The first image that comes to mind when you hear “movie producer” is likely not a gray-haired, pudgy 60-year-old. But that’s exactly what you get with Shannon Richardson and Sherry Everett, producers of the horror movies The Lights and Deadly Obsession.

How could these two old broads—who carry around pillows for a tailbone problem and wear spring-loaded shoes to soothe chronic back pain—achieve what healthy people half their age could not?

Before completing their first two features, neither had qualifications that Hollywood regarded significant enough to produce a movie. Richardson’s resumé amounted to a few director of development, writer and co-producer credits, while Everett’s industry experience consisted of a few screenplays she’d written. But these unassuming women were determined to produce features, and they did—two in one year.

“Seventy percent of all horror films make a profit,” explains Richardson of their decision to take on the bloody genre. “No other genre can say that.”

Holding up arthritic fingers, Everett adds, “Horror audiences are faithful attendees. They also forgive almost any technical flaw.”

But for all their promotion of the genre, Everett had never even seen a horror movie until they made The Lights. “I’m too much of a scaredy cat. Even now when I watch them, I close my eyes or yell at the characters, ‘Watch out!’ However, looking at this from a business standpoint, The Lights and Deadly Obsession were the perfect two films to produce first because… [horror movies make a] profit more often than any other genre.”

The Lights, about a deadly game of cat-and-mouse triggered by a meteor shower, wasn’t in the duo’s plan when they relocated to Austin, Texas in 2007. “We kinda fell into this opportunity,” says Richardson, as she pushes her gray French braid over her shoulder. A new studio had opened up in the city and was offering to defer studio expenses on any movie shot there before January 1, 2008. Everett heard the news and called her long-time friend and aspiring moviemaker. Richardson had been on the fringes of moviemaking for more than 20 years, so was excited at the prospect. She had never heard of a studio doing such a thing. But having just undergone back surgery, she was unsure of whether or not she could sit long enough to travel to Texas, let alone take advantage of this opportunity to produce a movie.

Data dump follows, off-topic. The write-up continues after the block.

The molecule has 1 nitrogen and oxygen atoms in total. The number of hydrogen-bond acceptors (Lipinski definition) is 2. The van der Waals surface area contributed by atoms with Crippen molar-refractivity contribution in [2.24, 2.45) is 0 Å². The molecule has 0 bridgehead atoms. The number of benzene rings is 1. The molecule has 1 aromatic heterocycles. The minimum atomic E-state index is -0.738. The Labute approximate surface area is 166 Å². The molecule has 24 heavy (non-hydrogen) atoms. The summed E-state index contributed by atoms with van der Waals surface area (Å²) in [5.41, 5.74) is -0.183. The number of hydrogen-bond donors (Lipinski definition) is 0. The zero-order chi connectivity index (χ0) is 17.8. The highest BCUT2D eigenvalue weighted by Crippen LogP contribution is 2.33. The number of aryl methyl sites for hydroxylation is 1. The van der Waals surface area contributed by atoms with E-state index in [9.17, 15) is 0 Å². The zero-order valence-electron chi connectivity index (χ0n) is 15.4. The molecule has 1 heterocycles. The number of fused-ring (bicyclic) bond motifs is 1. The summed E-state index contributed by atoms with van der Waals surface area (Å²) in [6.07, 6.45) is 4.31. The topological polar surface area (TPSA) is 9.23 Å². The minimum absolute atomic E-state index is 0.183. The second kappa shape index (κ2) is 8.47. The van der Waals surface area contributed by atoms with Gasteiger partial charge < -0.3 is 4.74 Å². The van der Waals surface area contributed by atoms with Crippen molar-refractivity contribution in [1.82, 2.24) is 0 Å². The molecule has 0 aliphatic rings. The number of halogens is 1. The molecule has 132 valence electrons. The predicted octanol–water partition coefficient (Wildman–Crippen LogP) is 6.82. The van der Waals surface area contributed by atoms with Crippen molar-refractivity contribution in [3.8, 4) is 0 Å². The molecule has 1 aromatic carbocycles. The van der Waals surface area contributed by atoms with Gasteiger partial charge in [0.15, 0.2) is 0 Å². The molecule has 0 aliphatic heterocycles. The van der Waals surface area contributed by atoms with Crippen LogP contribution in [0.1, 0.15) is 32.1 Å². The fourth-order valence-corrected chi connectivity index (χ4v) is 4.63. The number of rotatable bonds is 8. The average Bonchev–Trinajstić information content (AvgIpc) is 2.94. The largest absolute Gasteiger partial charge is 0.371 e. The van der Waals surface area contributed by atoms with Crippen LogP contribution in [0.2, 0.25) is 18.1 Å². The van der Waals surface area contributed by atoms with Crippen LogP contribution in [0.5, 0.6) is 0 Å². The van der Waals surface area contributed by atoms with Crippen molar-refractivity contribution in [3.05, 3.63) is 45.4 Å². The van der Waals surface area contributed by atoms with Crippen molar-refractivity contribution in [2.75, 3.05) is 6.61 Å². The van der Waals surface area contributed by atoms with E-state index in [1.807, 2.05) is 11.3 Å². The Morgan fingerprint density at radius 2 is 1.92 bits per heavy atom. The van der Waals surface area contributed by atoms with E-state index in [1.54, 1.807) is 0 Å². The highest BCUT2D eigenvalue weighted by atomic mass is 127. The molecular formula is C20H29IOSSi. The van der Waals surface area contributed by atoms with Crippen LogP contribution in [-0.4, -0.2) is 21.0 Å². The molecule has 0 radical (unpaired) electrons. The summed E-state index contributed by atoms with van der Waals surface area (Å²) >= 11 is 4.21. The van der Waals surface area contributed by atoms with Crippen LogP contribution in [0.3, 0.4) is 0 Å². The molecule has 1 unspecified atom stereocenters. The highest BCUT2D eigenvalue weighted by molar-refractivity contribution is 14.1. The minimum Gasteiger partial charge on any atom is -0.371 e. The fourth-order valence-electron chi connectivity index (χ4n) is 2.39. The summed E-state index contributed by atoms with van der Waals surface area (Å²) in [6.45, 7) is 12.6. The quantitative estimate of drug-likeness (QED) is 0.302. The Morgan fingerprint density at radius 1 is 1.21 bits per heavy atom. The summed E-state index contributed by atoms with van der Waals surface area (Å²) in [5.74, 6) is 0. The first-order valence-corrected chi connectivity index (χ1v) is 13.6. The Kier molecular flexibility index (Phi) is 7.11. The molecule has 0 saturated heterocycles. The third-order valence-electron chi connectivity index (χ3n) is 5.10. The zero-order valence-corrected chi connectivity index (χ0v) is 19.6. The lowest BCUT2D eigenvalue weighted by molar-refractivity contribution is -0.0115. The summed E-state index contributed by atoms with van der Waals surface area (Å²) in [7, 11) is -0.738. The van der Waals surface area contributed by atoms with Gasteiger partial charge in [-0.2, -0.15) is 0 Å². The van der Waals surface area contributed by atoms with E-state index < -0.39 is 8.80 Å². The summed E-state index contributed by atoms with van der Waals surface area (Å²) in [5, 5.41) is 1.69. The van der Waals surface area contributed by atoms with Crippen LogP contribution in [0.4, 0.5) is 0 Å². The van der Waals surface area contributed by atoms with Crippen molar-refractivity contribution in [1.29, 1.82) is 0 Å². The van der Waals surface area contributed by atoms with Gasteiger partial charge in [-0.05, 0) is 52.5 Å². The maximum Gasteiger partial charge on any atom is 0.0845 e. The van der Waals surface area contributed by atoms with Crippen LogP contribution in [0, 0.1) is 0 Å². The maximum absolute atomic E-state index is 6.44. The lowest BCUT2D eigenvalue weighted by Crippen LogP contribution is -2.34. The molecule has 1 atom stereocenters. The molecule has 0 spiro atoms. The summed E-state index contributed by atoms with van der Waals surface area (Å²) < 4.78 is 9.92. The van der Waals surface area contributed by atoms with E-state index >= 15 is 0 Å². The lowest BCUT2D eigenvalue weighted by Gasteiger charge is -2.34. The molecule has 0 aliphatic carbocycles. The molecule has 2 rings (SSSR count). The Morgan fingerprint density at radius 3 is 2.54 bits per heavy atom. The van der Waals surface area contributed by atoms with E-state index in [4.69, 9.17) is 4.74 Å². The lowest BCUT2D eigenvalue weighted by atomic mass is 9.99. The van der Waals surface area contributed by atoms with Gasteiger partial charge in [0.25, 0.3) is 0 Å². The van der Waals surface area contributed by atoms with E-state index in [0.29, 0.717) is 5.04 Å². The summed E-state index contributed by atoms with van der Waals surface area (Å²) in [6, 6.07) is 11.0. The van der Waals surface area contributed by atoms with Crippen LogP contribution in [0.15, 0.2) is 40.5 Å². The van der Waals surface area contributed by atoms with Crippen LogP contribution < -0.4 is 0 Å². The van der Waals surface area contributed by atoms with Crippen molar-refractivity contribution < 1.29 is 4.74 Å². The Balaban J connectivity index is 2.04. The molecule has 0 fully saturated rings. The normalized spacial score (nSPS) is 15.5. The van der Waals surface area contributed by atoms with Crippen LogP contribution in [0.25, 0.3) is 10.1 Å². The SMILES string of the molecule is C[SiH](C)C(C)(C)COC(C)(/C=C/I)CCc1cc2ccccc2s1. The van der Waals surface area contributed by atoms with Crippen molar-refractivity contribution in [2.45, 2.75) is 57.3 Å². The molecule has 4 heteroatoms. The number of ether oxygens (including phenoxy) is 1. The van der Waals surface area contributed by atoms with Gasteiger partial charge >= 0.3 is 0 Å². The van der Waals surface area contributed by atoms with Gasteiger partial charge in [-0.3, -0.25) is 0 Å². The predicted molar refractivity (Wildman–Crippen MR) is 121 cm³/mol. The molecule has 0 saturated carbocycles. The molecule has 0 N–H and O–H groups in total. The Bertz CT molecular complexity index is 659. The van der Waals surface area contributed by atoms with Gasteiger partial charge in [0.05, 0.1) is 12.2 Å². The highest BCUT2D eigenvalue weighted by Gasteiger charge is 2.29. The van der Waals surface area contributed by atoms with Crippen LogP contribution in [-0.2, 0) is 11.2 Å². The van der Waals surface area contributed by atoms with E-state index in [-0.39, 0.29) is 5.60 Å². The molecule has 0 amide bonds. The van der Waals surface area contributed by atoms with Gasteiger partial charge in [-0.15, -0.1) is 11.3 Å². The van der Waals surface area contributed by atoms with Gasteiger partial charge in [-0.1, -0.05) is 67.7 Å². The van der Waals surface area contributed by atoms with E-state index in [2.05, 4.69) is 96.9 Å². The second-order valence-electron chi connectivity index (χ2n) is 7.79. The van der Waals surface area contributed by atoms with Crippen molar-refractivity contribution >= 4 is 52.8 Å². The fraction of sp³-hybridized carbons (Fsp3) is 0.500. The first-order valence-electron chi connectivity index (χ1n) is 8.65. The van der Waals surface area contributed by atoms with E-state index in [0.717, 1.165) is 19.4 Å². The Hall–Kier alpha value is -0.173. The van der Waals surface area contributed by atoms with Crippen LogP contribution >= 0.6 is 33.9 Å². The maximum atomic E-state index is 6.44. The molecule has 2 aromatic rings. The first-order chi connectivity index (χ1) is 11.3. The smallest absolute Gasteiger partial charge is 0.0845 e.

“I could hear the disappointment in Sherry’s voice and I felt rotten, but I didn’t think I could physically do it,” notes Richardson. The idea continued to haunt her though, and the next morning, with her husband’s blessing, she packed her bags and left her Colorado home, not knowing that she would only return for two weeks that year.

“I could still hear Shannon saying, ‘I’m coming to Austin. I’ll meet you in five or six days,’” says Everett. “When I hung up the phone my heart was pounding so hard that I thought I was having a heart attack, but I started packing immediately. Deep in my heart I knew producing films was what I was meant to do the rest of my life.”

Richardson drove her RV from her home in Durango, Colorado to Austin, Texas, stopping at practically every rest stop along the way to rest her back. When she finally arrived in the City of the Violet Crown, Everett was waiting for her and work commenced on two features—Deadly Obsession and Committed. Four days later, the owner of the studio dropped by, asking if the women would like to replace two fired producers on The Lights. They read the script and began work, dividing their time between the assigned production and their own. From 7 a.m. to 10 a.m. the women worked on putting together Deadly Obsession and from 10 a.m. to 10 p.m. they were devoted to The Lights.